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Sheryl Cole

American Democrazy

Raise your hand if yesterday was the first time you ever watched a City Council meeting? Now raise your other hand if you don't even live in Austin, Texas?

Yesterday was nothing short of a democracy marathon. We were actively watching the live webcast, listening to the radio feed and tweeting the entire time. Kevin was in attendance and he donated his 3 minutes of speaking in favor of the F1 proposal due to other time constraints.

We thought the Austin City Council did a great job allowing both proponents and opponents to have their voices heard at the meeting, which began at 10:00AM with an exit speech from Council Member Randi Shade, broke for Executive Session at noon, reconvened at about 2:00PM and concluded with a vote at 5:00PM. KUT News reported an unconfirmed number of 243 people signed up to speak in favor of the approval of the F1 agenda items, 26 against and 3 neutrals.

Our Will Buxton Video was broadcast for the Council and in front of the maximum capacity of the Chambers. We immediately started receiving messages from people around the world thanking and congratulating Will on his "presence" at the meeting! Will was watching the Austin City Council meeting via the web from the Valencia Street Circuit, where all the F1 teams, crews, reporters, employees and supporters are located for this weekend's European Grand Prix. It was inspiring to hear from our fans from around the world that they were tuning in to watch this American democratic process unfold.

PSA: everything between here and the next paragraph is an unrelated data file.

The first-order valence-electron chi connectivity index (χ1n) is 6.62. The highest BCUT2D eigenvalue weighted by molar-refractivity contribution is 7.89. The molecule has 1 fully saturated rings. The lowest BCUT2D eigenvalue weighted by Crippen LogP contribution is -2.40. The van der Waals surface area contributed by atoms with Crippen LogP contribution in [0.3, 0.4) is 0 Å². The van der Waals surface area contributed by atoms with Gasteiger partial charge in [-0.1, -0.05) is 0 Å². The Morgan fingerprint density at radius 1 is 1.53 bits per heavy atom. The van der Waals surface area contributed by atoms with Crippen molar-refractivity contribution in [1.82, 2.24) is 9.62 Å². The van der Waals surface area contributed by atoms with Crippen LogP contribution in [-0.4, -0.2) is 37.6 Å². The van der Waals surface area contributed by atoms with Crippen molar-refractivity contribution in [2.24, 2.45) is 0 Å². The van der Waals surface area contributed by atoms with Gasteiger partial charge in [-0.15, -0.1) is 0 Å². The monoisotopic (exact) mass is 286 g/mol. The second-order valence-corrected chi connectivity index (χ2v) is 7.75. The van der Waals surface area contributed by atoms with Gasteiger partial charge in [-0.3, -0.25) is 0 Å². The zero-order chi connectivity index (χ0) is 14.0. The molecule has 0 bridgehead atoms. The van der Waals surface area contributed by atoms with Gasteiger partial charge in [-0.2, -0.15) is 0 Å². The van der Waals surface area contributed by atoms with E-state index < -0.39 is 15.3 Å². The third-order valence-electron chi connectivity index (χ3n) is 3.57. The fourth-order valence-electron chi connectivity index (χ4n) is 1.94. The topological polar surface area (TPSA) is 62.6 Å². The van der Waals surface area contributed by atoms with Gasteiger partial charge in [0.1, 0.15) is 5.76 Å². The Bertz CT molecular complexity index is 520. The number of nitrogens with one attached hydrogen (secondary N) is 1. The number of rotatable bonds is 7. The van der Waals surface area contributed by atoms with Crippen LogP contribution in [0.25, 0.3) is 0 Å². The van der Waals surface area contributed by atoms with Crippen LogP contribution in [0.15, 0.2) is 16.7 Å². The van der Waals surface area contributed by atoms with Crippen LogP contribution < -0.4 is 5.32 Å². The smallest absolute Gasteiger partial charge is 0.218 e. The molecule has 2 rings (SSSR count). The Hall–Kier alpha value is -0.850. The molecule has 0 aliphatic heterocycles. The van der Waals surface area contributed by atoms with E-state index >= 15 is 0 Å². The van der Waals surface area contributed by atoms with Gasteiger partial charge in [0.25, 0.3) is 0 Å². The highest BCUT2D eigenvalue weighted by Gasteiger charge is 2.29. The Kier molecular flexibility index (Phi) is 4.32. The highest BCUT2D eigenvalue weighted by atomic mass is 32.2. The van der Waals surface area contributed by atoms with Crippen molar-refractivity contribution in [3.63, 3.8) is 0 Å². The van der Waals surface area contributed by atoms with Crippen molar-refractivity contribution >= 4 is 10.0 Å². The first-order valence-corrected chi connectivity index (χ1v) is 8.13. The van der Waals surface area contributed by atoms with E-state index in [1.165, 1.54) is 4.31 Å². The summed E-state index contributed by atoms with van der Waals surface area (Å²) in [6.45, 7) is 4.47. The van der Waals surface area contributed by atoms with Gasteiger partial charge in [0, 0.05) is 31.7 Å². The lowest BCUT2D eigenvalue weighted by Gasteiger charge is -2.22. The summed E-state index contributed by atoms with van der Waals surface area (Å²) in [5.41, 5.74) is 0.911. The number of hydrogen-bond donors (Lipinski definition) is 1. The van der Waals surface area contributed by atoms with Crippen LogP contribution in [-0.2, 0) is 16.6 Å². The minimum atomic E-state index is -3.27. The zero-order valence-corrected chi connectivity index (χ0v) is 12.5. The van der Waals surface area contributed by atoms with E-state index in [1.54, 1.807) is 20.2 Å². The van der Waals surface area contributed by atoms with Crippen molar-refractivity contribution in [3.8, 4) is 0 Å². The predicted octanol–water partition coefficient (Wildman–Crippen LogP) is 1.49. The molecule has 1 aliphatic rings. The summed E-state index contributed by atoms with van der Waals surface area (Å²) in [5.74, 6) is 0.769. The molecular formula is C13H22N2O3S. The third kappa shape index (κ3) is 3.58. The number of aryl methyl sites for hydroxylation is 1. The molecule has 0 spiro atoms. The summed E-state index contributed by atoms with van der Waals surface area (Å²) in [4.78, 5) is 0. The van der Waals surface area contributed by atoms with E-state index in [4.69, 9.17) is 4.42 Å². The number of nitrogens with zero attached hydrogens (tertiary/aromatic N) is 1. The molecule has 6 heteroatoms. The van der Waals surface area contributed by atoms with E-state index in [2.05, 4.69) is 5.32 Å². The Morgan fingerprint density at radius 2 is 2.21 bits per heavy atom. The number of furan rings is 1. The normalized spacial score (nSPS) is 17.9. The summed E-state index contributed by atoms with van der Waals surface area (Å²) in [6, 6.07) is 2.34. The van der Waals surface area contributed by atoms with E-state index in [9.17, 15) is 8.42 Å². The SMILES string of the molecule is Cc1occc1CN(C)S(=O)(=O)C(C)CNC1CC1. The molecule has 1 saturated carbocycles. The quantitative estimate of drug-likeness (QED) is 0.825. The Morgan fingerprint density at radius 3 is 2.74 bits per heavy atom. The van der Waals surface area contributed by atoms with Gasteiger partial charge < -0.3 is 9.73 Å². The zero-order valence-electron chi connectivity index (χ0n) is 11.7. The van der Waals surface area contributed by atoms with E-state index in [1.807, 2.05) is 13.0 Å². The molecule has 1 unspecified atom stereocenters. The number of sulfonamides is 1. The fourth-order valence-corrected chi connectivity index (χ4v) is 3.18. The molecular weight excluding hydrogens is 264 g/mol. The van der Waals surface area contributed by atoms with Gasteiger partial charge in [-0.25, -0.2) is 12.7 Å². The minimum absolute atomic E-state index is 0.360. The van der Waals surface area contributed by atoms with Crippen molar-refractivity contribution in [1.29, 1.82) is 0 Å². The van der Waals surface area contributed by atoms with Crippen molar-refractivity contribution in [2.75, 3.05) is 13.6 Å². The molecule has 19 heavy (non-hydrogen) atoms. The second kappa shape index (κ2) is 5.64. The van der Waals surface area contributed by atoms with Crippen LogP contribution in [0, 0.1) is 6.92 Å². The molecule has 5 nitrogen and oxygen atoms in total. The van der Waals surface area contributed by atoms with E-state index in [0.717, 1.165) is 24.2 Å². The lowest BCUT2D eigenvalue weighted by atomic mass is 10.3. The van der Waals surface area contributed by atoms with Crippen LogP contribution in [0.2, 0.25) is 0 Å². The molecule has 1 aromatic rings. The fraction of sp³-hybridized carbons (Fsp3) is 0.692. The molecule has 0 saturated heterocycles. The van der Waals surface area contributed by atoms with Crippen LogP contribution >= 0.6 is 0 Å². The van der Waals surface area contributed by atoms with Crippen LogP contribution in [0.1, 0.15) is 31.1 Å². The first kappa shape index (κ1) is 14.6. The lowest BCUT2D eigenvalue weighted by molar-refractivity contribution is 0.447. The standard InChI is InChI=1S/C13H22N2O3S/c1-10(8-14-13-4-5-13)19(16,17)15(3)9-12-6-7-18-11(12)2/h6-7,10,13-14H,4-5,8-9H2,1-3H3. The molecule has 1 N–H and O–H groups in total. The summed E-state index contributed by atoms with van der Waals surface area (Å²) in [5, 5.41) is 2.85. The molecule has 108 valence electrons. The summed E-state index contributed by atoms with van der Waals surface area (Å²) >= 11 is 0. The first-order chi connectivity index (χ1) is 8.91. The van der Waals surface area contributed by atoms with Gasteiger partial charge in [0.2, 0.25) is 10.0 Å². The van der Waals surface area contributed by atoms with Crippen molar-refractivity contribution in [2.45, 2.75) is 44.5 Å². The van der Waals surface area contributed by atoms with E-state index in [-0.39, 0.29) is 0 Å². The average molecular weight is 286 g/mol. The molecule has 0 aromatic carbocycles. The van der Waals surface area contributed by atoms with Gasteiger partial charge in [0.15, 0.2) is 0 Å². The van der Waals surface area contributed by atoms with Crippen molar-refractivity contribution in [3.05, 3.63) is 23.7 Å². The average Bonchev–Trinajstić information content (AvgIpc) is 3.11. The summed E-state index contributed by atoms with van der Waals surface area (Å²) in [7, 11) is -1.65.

But while listening to the opponents arguments, we received a message from Will that he had further comments to share. We worked our magic and found another F1 proponent who was willing to read Will's letter at the Council meeting. Thank you Scooter!


Scooter Womack, F1 proponent, reading Will Buxton's email at the June 23, 2011 Austin City Council meeting on behalf of The Austin Grand PrixHere is Will's letter in full:

"As I sit here in the media centre at the Valencia Street Circuit, home of the 2011 European Grand Prix, I and many of my colleagues are hanging on every word coming through to us online of today’s events in Austin, Texas.

There have been some salient points made, but there have been a number of falsities and some scaremongering, which I feel it only correct to address, particularly in light of an ill informed article by Dutch Mandel in AutoWeek, which those who have displayed an argument against the race today, have almost all referenced.

Bernie Ecclestone has become a rich man through his control of Formula 1. Of that there is no question. But this is a man who was almost single handedly responsible for turning this sport from a ragtag operation into the single most watched regular sporting event on earth. Only the Olympic Games and the Soccer World Cup get more viewers globally, and they happen only once every four years. This sport happens every other weekend. If you’d come up with the idea, you’d probably feel you were entitled to a cut, wouldn’t you? Of course you would.

But the anti lobby seems to believe that he and he alone will take the race hosting fee and run away with it. But Bernie Ecclestone, although still in charge of this sport politically, has for a long time not owned this sport. He is a minority shareholder. He is responsible for ensuring that the sport remains profitable for its current owners (a private equity firm)